Mental Mishaps

Errors in perceiving, remembering, and thinking.

To Ignore or Confront? Dealing with Racially Stereotyping Comments

To Ignore or Confront? Dealing with Racially Stereotyping Remarks

The man continued to make racially stereotyping remarks. He was a work associate of a friend of mine, we were all having a drink together, and I was getting uncomfortable. I knew that if I said nothing, I would continue to feel bad and awkward. I worried that if I confronted him, that both my friend and his work associate would be mad at me. A classic no win situation.

Black History Month seems like an appropriate time to discuss dealing with these awkward social situations. In the last few years, I've learned about the consequences of both confronting and ignoring stereotyping comments. Alex Czopp, a colleague of mine at Western Washington University, has studied confronting people when they make racially inappropriate comments. Czopp and his collaborators first had to create a situation in which people would make racially stereotyping remarks - tricky to do in a lab situation in which people know they are being observed. They did this by asking people to engage in a computer communication task with another person (actually one of the experimenters).

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The task for participants was to look at pictures of people, read a comment about each person, and then generate a response comment. Three pictures of Blacks set up participants to make racially stereotyping responses. For example, a Black man was pictured with the comment: "This person can be found wandering the streets." This led many individuals to generate their own comment that he was a poor person or homeless (rather than a tourist). One depressing aspect of the research is the number of racially stereotyping comments that were made by the participants.

In some of the experimental conditions, the partner in the task confronted the participant for the racially stereotyping comments. The partner (really one of the experimenters) sometimes made a polite confrontation based on being fair to everyone and sometimes made a more aggressive comment accusing the participant of making prejudiced comments.

Confrontation decreased future racially insensitive remarks - this is great news. Confronting the participants about their racially stereotyping comments decreased the same and related behaviors on subsequent tasks. Polite confrontations were just as effective as more aggressive ones.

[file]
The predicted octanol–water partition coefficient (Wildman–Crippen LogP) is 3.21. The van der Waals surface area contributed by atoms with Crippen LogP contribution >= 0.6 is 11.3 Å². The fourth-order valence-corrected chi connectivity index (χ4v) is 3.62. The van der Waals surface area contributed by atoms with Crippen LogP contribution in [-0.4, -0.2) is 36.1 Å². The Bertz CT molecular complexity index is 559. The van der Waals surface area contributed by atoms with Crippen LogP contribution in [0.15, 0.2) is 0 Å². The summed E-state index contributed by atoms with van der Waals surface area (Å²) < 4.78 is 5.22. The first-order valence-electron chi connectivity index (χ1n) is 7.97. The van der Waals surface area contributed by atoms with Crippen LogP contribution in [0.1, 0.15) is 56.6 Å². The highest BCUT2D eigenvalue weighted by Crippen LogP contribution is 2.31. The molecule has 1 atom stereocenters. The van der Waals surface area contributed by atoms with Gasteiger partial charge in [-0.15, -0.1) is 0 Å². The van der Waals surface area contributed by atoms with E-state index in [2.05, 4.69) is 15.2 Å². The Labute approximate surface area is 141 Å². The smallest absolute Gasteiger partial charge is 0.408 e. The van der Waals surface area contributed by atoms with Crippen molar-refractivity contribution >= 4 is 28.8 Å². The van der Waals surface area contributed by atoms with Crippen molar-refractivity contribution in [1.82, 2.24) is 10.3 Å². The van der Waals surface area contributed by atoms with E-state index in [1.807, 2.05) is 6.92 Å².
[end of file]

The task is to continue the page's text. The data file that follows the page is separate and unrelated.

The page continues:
But like many things in life, there were costs that went with the benefits. There is no free social justice lunch. The participants who were confronted were generally angry at the confronter and didn't like the confronter as much as they would have otherwise. The negative response was smaller following polite confrontations, but the negative response was there nonetheless. If the confronter was Black, the negative response was stronger that if the confronter was white. Blacks (and by extension women and other racial minorities) pay a high price for calling people on their stereotyping comments and behaviors. I told my sons when talking with them about this research, that as white males, they have a particularly high responsibility to confront people for stereotyping comments. Thus confronting has costs (negative responses from the people we confront) and benefits (a decrease in future insensitive behaviors).

Ignoring the behavior also has benefits and costs. The benefit of ignoring the boorish behavior is that the potential confronter is less likely to upset the individual making the inappropriate remarks. The potential confronter doesn't risk whatever personal or professional connection they have developed with the individual making the stereotyping comments. The costs are crucial to consider, however. First, not confronting means that the individual will not only continue, but may actually increase, the racially stereotyping comments. The individual may take acquiescence as acceptance and approval. Failing to confront has costs for the potential confronter as well. The potential confronter will be the person who feels bad, may come to dislike the insensitive person who might have been willing to change, and may continue to reflect on failing to confront. Worse, if the potential confronter is a member of the offended group, they may feel worse about their own racial group and experience poor performance on a variety of unrelated tasks (a phenomenon known as stereotype threat).

I am ashamed to say that I didn't confront that individual for his racially stereotyping comments. I wanted to maintain my friendship and not risk my friend's work relationship. I missed an opportunity to decrease stereotyping responses and thus improve the world a little. I didn't know about the research by Czopp and his colleague then. Now that I do, I am committing to politely confronting inappropriate comments. I'll suffer the small interpersonal cost of angering a few people for the hope of decreasing prejudice in my community.

Ira E. Hyman, Jr., Ph.D., is a Professor of Psychology at Western Washington University.

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